This is my sketchnote and narrated sketchnote about “Giving Sacrificially,” a sermon by Jen Howat on the November 22nd, 2015 at First Presbyterian Church in Edmond, Oklahoma. Jen preached on verses from the Gospels of Luke and Matthew.
“As Jesus looked up, he saw the rich putting their gifts into the temple treasury. He also saw a poor widow put in two very small copper coins. “Truly I tell you,” he said, “this poor widow has put in more than all the others. All these people gave their gifts out of their wealth; but she out of her poverty put in all she had to live on.””
Luke 21:1-4 NIV
““Do not store up for yourselves treasures on earth, where moths and vermin destroy, and where thieves break in and steal. But store up for yourselves treasures in heaven, where moths and vermin do not destroy, and where thieves do not break in and steal. For where your treasure is, there your heart will be also.”
Matthew 6:19-21 NIV
Mark Veasey shared these verses from the Gospel of Mark today at our Friday Morning Men’s Group. We are called by Jesus to serve Him and to serve others.
“Jesus called them together and said, “You know that those who are regarded as rulers of the Gentiles lord it over them, and their high officials exercise authority over them. Not so with you. Instead, whoever wants to become great among you must be your servant, and whoever wants to be first must be slave of all. For even the Son of Man did not come to be served, but to serve, and to give his life as a ransom for many.”
Mark 10:42-45 (NIV)
I created this sketchnote during a sermon shared by Jen Howat at our church on August 22, 2015. The focus verses for her sermon, titled “The Simple Life,” were Acts 2:42-47. This is from the Amplified Bible.
“And they steadfastly persevered, devoting themselves constantly to the instruction and fellowship of the apostles, to the breaking of bread [including the Lord’s Supper] and prayers. And a sense of awe (reverential fear) came upon every soul, and many wonders and signs were performed through the apostles (the special messengers). And all who believed (who adhered to and trusted in and relied on Jesus Christ) were united and [together] they had everything in common; And they sold their possessions (both their landed property and their movable goods) and distributed the price among all, according as any had need. And day after day they regularly assembled in the temple with united purpose, and in their homes they broke bread [including the Lord’s Supper]. They partook of their food with gladness and simplicity and generous hearts, Constantly praising God and being in favor and goodwill with all the people; and the Lord kept adding [to their number] daily those who were being saved [from spiritual death].”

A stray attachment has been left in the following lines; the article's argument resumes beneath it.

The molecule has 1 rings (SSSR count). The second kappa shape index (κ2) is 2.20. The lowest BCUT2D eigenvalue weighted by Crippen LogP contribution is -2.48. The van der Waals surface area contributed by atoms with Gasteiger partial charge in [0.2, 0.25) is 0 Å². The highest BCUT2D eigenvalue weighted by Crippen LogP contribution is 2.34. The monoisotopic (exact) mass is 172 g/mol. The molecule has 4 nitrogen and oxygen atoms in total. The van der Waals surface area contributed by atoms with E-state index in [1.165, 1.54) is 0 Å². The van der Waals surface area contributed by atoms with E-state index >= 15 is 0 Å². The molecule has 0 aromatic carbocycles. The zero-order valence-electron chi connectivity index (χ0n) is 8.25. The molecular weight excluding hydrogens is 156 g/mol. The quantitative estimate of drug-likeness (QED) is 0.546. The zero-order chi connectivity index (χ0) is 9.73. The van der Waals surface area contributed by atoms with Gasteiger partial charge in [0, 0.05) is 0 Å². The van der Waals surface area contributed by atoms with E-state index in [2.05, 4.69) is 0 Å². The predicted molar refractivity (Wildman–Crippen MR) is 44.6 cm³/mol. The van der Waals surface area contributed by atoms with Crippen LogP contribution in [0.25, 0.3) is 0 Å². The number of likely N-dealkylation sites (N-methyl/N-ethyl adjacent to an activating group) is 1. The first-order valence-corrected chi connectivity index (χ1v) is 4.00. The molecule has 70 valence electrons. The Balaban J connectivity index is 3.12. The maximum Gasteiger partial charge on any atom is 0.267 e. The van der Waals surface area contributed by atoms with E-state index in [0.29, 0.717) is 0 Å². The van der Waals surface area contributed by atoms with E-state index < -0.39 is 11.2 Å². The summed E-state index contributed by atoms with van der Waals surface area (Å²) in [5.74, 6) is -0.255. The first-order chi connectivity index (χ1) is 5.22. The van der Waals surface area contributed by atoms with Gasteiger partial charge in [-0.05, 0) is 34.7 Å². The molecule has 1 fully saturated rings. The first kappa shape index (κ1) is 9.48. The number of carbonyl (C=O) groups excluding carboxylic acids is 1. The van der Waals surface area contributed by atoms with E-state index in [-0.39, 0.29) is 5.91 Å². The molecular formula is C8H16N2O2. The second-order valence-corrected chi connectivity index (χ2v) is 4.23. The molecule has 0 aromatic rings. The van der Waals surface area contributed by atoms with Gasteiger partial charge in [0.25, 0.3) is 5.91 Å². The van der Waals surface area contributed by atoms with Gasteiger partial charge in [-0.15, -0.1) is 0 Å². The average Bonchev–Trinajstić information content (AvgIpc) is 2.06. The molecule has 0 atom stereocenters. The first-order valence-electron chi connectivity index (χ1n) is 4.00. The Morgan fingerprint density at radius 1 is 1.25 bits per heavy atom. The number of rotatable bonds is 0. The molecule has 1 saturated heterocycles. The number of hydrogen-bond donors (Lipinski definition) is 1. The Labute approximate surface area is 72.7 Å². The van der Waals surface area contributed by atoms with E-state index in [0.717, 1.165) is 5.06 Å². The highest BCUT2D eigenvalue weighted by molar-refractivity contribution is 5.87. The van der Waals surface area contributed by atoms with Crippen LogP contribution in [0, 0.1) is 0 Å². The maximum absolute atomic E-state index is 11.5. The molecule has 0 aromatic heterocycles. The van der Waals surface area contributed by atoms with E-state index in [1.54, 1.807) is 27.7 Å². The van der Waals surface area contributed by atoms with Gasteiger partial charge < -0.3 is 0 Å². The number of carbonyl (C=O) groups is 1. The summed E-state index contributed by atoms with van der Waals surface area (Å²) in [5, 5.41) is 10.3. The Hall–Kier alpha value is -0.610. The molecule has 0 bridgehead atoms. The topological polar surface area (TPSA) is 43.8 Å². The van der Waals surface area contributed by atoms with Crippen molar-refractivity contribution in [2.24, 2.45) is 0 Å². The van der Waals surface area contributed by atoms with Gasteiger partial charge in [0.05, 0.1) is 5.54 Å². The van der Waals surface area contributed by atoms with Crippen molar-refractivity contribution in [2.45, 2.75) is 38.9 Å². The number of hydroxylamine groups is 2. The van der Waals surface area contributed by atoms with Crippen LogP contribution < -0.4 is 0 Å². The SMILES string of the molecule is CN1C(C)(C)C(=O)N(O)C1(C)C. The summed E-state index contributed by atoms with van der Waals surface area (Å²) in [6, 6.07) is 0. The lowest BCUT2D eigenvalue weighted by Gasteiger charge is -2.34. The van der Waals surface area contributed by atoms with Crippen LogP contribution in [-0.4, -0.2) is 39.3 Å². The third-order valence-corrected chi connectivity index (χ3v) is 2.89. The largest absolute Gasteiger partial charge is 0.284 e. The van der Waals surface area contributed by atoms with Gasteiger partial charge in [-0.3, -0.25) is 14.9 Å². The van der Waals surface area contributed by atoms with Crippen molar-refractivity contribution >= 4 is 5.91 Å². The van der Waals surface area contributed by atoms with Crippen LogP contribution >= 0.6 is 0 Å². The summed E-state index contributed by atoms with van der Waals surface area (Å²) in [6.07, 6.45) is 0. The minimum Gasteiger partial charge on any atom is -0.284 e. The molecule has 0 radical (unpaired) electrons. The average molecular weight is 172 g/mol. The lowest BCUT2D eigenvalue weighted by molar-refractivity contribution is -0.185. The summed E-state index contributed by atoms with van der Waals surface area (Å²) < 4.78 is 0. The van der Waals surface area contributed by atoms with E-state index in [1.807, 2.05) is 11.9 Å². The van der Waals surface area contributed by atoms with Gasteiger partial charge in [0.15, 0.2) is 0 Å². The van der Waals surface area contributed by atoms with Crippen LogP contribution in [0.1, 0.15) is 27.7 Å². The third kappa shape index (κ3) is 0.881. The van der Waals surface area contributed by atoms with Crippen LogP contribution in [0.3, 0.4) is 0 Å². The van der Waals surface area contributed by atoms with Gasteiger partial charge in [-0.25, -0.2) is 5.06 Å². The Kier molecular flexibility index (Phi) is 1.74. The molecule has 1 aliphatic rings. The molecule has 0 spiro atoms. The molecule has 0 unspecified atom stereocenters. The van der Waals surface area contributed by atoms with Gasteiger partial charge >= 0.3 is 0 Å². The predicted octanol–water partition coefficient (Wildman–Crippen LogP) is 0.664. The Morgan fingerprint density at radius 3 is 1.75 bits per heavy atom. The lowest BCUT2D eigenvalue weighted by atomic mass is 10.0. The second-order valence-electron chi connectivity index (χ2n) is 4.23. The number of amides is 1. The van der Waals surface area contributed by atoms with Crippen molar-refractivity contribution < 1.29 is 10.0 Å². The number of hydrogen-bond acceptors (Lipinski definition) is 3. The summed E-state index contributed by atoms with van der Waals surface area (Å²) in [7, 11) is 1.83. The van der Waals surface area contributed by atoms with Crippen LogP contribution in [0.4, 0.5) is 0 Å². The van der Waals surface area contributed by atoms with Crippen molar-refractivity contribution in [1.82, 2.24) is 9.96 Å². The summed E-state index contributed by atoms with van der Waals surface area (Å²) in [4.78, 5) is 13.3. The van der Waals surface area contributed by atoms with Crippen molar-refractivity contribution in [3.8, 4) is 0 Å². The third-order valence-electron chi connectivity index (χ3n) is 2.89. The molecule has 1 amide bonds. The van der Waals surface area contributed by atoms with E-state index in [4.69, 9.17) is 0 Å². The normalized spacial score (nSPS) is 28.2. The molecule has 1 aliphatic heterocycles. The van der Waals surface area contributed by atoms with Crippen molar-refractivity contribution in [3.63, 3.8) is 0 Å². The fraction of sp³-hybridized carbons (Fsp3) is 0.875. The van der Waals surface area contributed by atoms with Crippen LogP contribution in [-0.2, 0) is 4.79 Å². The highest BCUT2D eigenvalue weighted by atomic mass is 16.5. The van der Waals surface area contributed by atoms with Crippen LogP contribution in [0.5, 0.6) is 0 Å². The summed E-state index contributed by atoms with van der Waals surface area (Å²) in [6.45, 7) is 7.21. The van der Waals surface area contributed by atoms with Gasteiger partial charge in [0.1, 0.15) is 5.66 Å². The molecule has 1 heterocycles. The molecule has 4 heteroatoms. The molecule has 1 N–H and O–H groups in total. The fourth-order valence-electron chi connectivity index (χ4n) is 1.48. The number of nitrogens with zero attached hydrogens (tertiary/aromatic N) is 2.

This is a narrated sketchnote I created by importing the video of my sketchnote, from Procreate, into iMovie. I slowed it down four times to give me more time for the narration, which is about two minutes long.
From the verses in Isaiah I used last week for an Ash Wednesday sermon, starting the season of Lent:
“This is the kind of fast day I’m after: to break the chains of injustice, get rid of exploitation in the workplace, free the oppressed, cancel debts. What I’m interested in seeing you do is: sharing your food with the hungry, inviting the homeless poor into your homes, putting clothes on the shivering ill-clad, being available to your own families. Do this and the lights will turn on, and your lives will turn around at once. Your righteousness will pave your way. The GOD of glory will secure your passage. Then when you pray, GOD will answer. You’ll call out for help and I’ll say, ‘Here I am.'” (Isaiah 58:6-9 MSG)
These verses are on my heart as I think about the challenges schools so close to our home face, and my own prospects for teaching in the year to come.
These are notes from Mateen Elass‘ sermon on Sunday, January 25, 2015, at First Presbyterian Church in Edmond, Oklahoma. Our focus verse today is Luke 12:13-21.
Then he said to them, â€œWatch out! Be on your guard against all kinds of greed; life does not consist in an abundance of possessions.â€ (â€Lukeâ€¬ â€12â€¬:â€15â€¬ NIV)
“Contentment means seeking to live simply so we can use our extra resources for the sake of God’s kingdom.”
Book recommendation: Culture Shift: The Battle for the Moral Heart of America by Dr. R. Albert Mohler
We are stewards of our possessions not owners, everything comes from God and we are called to use our gifts and “things” to further God’s kingdom.
Money can easily become our idol.
The goal of a disciple of Jesus is to have nothing in our daily lives which supplants our love of Jesus Christ.
Jim Elliott: “He is no fool who gives what he cannot keep to gain what he cannot lose.”